Libel/Slander Laws:  Press freedom is further constrained by strict libel laws.  These laws authorize the government, at its discretion and the request of the plaintiff, to criminalize a civil libel suit or to initiate a criminal libel suit in cases of alleged libel against the president or other high government officials.  Such crimes are punishable by prison terms and heavy fines.  The libel law places the burden of proof on the defendant.  The government contended libel laws were aimed at safeguarding citizens whose reputations could be permanently damaged by defamation.  There were no reports the government or public figures used laws against libel or slander to restrict public discussion during the year.

INTERNET FREEDOM

According to Internet World Stats (IWS), there were 6,128,422 Internet users in December 2017, representing penetration rates of 24.8 percent.  There are currently no credible reports that the government monitored private online communications without appropriate legal authority.  The government, however, has repeatedly disrupted access to the internet.

The country experienced its first internet shutdown in January 2017, after Anglophone teachers, lawyers, and students went on strike over alleged social bias in favor of Francophones.  The government issued a countrywide internet shutdown, which lasted 93 days.  Educational, financial, and health-care institutions as well as businesses that relied on internet access were stunted.  International bodies applied pressure to the government to restore internet access.  Despite internet access being restored in April 2017, there were continuing reports of network instability.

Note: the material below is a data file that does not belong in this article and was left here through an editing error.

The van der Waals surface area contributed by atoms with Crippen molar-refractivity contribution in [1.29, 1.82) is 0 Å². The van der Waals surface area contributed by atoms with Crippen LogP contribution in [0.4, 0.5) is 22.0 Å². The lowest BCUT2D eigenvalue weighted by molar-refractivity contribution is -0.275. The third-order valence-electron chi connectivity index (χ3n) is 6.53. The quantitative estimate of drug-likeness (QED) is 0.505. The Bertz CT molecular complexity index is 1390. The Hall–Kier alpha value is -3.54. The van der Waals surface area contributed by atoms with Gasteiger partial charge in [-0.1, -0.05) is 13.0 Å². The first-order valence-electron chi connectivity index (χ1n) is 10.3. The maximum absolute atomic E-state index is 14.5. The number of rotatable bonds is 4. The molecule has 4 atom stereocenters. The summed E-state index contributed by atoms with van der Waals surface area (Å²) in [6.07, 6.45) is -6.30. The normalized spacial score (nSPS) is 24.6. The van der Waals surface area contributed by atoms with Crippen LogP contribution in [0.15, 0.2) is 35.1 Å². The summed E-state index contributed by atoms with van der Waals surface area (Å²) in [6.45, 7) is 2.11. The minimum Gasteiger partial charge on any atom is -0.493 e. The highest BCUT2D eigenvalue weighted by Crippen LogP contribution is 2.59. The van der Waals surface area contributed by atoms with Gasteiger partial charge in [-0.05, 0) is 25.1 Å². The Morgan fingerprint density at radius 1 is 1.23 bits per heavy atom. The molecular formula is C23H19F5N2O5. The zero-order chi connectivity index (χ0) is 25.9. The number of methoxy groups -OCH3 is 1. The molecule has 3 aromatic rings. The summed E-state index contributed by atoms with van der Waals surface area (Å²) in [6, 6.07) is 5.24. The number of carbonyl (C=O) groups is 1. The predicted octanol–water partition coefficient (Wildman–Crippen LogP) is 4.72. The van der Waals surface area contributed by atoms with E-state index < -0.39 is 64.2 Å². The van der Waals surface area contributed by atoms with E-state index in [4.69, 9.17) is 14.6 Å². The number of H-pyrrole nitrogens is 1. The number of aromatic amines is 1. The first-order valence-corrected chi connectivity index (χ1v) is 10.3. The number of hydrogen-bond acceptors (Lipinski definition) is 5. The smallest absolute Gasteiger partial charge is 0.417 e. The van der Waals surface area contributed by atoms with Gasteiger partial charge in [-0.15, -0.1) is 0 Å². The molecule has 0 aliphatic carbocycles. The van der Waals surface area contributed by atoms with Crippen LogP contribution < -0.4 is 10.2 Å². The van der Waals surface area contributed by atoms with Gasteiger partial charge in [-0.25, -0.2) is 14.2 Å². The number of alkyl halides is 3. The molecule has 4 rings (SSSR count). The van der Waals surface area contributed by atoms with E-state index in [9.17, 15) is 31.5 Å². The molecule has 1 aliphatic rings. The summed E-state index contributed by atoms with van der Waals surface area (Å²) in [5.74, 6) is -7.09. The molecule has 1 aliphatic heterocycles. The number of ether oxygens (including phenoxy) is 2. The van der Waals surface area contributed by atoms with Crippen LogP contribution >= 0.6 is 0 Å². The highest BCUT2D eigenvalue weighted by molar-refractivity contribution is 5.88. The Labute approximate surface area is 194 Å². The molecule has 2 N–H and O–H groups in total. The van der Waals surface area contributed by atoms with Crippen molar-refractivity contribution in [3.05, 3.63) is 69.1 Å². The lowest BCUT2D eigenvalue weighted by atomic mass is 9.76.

In October 2017 the government effected a second internet blockade, targeting social media and apps such as WhatsApp and Facebook.  This continued to affect the country economically, and many citizens were forced to travel back and forth to regions with internet access for business or information.

ACADEMIC FREEDOM AND CULTURAL EVENTS

Although there were no legal restrictions on academic freedom or cultural events, state security informants reportedly continued to operate on university campuses.

There were a few reports of security personnel disrupting student extracurricular activities.